Capital of Culture 2022, the Luxembourg city of Esch-Sur-Alzette has notably chosen to highlight the connections between digital design and the heritage history of its mining area through two exhibitions highlighting the impressive converted industrial site of Esch Belval. . An interaction of multimedia and architecture that induces a very current principle of “remix”, in a striking aesthetic mixture between yesterday’s and today’s realities.
Impressive. This is the first thought that grabs the visitor when he arrives at the site of Esch Belval, a large industrial wasteland converted into a cultural and university site, where still sits like a majestic sleeping giant one of the enormous blast furnaces that has made the reputation of Luxembourg steel and in particular that produced in the border city of Esch-sur-Alzette. Today, the steel dimension of the site has lived. But the great opportunity given to the city to enhance both its past heritage and its current artistic and creative dynamic, through its nomination as European Capital of Culture 2022, finds its full dimension in the two flagship installations hosted by the place on this occasion.
Identity and diversity on the grill
Conceived in partnership with the ZKM in Karlsruhe, a temple of German digital art itself located in a former industrial complex, the “Hacking Identity / Dancing Diversity” exhibition offers at the heart of the gigantic building of the Möllerei (a large volume built in 1910 and which was originally used to prepare iron ore and coke charges for the nearby blast furnace) an intriguing convergence of old to new, highlighting very current societal issues whose digital creation likes seize (issues of identity, diversity, manipulation/use of data). “Hacking Identity / Dancing Diversity” scenography therefore in the immense structure 25 installations whose gaze, although set in the past land, resonates with a strongly contemporary dimension, like the enormous digital fresco which serves as a point of reference. immediate visual on the large central walkway.
Long parade of virtual animals on a screen of several tens of meters marrying the disproportionate dimension of the places, the Marathon Der Tier (Animal Marathon ) by Germans Rosalie and Ludger Brümmer draws inspiration from late 19th century radiography, fluoroscopy and chronophotography to track down the timeless. Its art/science inspiration sticks to the technical dimension of the place. A very popular axis of current digital arts that can also be found on the lower level, in the strange robotic sculpture Deep And Hot by Thomas Feuerstein, linking machinery and biologism through this industrious form of the reactor, studded with polished spheres referring to the molecular dimension of life.
It is at this level that the vast majority of the rooms are located. In particular, we discover the intertwining of the grandiose complexity of physical space with the more interior complexity of the human, through the installation with facial recognition technology. Captured by the Finnish Hanna Haaslahti: a strange chaotic ballet of avatars on screen, captured from a camera scanning the voluntary public, and inducing a reflection on the way in which violence is exercised and perceived within a group of individuals.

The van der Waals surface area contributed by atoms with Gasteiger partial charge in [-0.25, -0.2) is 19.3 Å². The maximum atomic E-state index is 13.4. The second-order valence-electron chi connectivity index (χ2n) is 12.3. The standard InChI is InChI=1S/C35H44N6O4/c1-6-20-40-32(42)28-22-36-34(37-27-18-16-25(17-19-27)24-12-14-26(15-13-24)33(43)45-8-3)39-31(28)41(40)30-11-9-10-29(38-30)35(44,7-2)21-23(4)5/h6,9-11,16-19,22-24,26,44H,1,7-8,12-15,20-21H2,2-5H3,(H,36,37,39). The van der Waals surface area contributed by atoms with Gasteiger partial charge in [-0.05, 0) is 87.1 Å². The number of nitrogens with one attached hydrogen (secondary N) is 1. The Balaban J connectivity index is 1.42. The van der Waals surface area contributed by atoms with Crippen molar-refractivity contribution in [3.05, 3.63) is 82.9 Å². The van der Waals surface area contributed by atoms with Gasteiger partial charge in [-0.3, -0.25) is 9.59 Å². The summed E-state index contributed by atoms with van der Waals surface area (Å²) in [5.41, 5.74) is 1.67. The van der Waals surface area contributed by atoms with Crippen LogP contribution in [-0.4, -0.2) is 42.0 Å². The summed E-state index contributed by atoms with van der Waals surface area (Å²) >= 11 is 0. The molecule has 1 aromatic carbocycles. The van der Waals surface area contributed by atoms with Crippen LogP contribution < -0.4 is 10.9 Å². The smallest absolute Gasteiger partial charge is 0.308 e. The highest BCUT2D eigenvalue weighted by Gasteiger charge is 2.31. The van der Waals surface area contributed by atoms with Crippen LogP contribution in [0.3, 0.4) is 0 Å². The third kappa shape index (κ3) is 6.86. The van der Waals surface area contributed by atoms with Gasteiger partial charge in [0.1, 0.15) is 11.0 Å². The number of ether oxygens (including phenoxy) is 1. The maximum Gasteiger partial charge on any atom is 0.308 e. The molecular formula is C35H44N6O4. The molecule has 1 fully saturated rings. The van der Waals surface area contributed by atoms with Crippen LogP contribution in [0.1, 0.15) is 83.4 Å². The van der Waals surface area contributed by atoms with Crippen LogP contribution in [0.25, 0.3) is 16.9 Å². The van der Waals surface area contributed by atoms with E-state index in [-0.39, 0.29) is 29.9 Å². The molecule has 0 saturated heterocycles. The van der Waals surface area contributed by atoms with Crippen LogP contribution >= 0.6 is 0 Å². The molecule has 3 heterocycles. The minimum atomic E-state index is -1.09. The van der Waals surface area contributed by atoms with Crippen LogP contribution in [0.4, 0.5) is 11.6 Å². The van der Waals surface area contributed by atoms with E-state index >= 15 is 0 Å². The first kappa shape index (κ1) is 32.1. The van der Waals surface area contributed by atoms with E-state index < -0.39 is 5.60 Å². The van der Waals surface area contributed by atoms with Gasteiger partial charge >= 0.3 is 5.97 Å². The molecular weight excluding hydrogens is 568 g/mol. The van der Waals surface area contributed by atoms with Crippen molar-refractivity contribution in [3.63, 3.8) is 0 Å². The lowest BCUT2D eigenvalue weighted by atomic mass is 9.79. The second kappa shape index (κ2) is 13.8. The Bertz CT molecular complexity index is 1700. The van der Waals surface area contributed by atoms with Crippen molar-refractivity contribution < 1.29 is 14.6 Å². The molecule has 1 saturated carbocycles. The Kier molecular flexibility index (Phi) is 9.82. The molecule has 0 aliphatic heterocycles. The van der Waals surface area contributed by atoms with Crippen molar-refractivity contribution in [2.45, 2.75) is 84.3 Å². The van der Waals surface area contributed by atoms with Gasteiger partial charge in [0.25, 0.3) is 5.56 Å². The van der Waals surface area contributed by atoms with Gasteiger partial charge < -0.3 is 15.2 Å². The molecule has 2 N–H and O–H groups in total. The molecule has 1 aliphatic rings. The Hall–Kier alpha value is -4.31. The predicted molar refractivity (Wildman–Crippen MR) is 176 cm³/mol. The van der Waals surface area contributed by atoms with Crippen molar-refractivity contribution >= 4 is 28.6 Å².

The feat of technological integration in an immersive architectural environment that is still very industrial continues in the basements of the Möllerei. The impression of descending into the internal organs of the factory is very strong as the decor remains brutalist. And this is where we discover the most curious piece: the Formae X 1.57 from the German digital design studio Onformative. This cupola with variable colors, placed on the slag, reacts to the atmospheric modifications of the place (light, air humidity), but also to the movement of the public. A common score between man and machine that makes sense.
Dispositif technologique et mémoriel
Car c’est justement là, dans cette interaction en temps réel de l’industriel ancien et du numérique moderne, que perce ce principe actif du « remix », renvoyant aux musiques actuelles et aux cultures du DJing. Un modus operandi qui se retrouve au centre même de la deuxième exposition présentée sur le site et justement dénommée Remixing Industrial Past (Constructing The Identity of The Minett) – Le Minett étant le nom du district minier du sud-est du Luxembourg dont Esch est le pôle névralgique.
Set up in the Massenoire, a building that housed the various equipment used to manufacture the taphole plugging mass (based on tar), the device here offers a more concentrated but equally spectacular collision between heritage and creation. digital. Due to the work of the collective of Italian artists and designers Tokonoma, in collaboration with their compatriots from the interior design company 2F Archittetura, the installation reveals a myriad of multi-sized suspended screens and thematic boxes resonating with places still very permeable to their industrial past. The highly structured entanglement of the various multimedia elements in this space, also preserved, where the machines are still in place, delivers a captivating and totally lively scenography. On screen or in soundtrack, archives and sound effects of the work of former miners and workers highlight the human tone and the perpetuation of a work of memory particularly highlighted.
À l’arrivée, il est donc plutôt agréable de constater à quel point le design numérique peut être vecteur de rapprochement esthétique et intemporel entre patrimoine architectural, identités humaines et création artistique contemporaine. Une transversalité des formes et des enjeux territoriaux que le concept de « remix » marie plutôt bien autour de l’ancrage territorial d’Esch 2022.